This week – following Secretary of State Kerry’s visit to the Middle East to try and restart a long-stalled peace process – it’s instructive to consider the situation of a Palestinian infant from the Gaza Strip named Heba Abu Khater. Last August, Heba was admitted to the Wolfson Medical Center in Israel on life support. Facing long odds because of a congenital heart defect, she was one of nearly 100 other Palestinian children that received free cardiac care last year from an Israeli NGO called “Save a Child’s Heart.”
After an invasive surgery in Wolfson’s state-of-the-art medical center, Heba quickly bounced back. Today she is on the road to recovery and doing well, except for one thing: under new laws passed this month by Hamas – the terrorist organization that rules over Gaza – Heba’s family and the Palestinian hospital staff that treated her could all be subjected to ten-year prison sentences for engaging with an Israeli NGO.
For much of the international community – now awash in talk about the prospects for renewed negotiations between Israelis and Palestinians – Hamas’ latest assault on the foundations for peace has largely inspired a collective yawn.
Maybe this is because Hamas’ imposition of it’s extremist ideology on the people of Gaza has been so oppressive, systematic and sustained over the past six years that another act of tyranny is nothing out of the ordinary. Women in Gaza are jailed for riding bicycles and leaving their homes without a veil. Children are fed hatred of Israel and virulent anti-Semitism from the cradle. Palestinian schools are cynically used to fire rockets at Israel.
In its present form, the environment of Gaza is more likely to produce a new species of polar bear than an outbreak of peace.
Undoubtedly, in many press conferences and statements of the weeks to come, Western diplomats and leaders will deal with the question of Hamas primarily by repeating the three conditions that the Diplomatic Quartet – which includes the U.S., EU, UN, and Russia – has imposed on the terrorist group as requirements for international recognition: Hamas must recognize Israel, renounce violence and abide by past agreements signed by the Palestinians.
During my time at the UN, I heard these conditions recited on a weekly basis – often emphatically – as if Hamas was carefully weighing them and might come around at any moment to the Quartet’s way of thinking with only a little more verbal coaxing from Western diplomats.
Hamas’ position has not moved one iota since the Quartet unveiled these principles. Instead, the organization has used the past six years to brutally stamp out any dissent to its rule over Gaza, acquire vast quantities of sophisticated weapons from Iran, and raise its international legitimacy by expanding relationships in the region and even appearing before the UN in Geneva.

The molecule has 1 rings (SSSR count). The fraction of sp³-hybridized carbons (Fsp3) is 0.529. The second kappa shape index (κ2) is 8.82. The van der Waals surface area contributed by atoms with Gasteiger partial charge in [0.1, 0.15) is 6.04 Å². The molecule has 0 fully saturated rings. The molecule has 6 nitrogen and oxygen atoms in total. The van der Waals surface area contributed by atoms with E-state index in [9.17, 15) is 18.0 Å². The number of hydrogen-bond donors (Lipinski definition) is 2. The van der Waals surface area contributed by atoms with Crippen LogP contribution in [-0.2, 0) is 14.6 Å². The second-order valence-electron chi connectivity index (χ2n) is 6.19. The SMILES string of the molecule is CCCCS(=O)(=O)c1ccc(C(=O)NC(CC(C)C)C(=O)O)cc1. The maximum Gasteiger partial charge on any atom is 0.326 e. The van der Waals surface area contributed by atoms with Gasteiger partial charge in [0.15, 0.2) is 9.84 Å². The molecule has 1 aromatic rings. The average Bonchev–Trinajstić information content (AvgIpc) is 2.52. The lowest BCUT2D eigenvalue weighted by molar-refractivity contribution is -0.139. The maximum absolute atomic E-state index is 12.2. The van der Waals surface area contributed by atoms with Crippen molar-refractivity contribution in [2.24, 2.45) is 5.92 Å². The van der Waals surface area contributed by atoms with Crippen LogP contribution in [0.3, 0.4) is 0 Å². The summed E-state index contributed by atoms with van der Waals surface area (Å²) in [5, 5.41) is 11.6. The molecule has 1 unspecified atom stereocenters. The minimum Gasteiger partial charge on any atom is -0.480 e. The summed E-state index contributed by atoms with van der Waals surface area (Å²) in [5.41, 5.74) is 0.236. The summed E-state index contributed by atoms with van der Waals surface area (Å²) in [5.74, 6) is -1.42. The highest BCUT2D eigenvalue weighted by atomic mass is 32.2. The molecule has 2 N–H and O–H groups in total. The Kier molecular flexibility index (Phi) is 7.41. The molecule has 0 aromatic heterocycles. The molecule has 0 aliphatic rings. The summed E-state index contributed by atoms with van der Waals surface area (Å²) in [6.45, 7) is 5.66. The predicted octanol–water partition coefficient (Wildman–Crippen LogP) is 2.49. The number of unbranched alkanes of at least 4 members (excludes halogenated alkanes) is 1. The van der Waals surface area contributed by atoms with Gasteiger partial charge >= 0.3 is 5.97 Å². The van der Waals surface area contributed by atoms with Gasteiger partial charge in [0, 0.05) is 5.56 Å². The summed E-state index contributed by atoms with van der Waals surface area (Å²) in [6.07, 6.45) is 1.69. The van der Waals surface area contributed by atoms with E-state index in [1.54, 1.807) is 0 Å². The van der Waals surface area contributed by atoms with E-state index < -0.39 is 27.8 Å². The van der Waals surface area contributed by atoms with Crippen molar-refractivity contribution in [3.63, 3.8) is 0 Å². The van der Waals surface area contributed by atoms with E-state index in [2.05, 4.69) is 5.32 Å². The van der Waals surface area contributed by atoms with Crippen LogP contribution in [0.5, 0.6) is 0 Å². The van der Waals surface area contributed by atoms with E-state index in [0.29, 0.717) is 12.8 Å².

In his speech in Israel last month, President Obama rightly said that peace begins “in the hearts of people,” not “the plans of leaders.” As long as Hamas is ruling Gaza, the minds of a nearly half the Palestinian population will be poisoned by an organization whose charter calls for the violent destruction of Israel and the genocide of Jews. Meanwhile, Israelis will be much more reluctant to make painful compromises with President Abbas – whose own schools and media are also filled with hate and incitement – as long as he can’t speak for all Palestinians.
There are no easy solutions for dealing with Hamas. Removing the organization by force would leave a vacuum in which an even more extreme group could take over or require Israel to go back into Gaza permanently, which few have the stomach to undertake. Some argue that the radicals can only be weakened if Israel makes more territorial concessions to strengthen President Abbas. It’s a view that has been dramatically undercut since the Gaza disengagement, which is what allowed Hamas to build a mini terror-state in Israel’s backyard in the first place.
Many in the West use the idea that successful negotiations will eventually sideline Hamas as a convenient excuse to ignore the steps that should be taken to counter them today. Iranian weapons continue to grow Hamas’ arsenal. Regional players like Qatar and Turkey continue to fund and legitimize the organization’s activities with little consequence among their Western allies. Most daily acts of Hamas terror inflicted on Palestinians and Israelis remain confined to the back pages of newspapers – and the footnotes of major diplomatic initiatives and speeches.
In seeking a peaceful solution for Israelis and Palestinians, the reality of Hamas cannot be tabled. No amount of wishful thinking will revive a peace process still subject to a terrorist veto.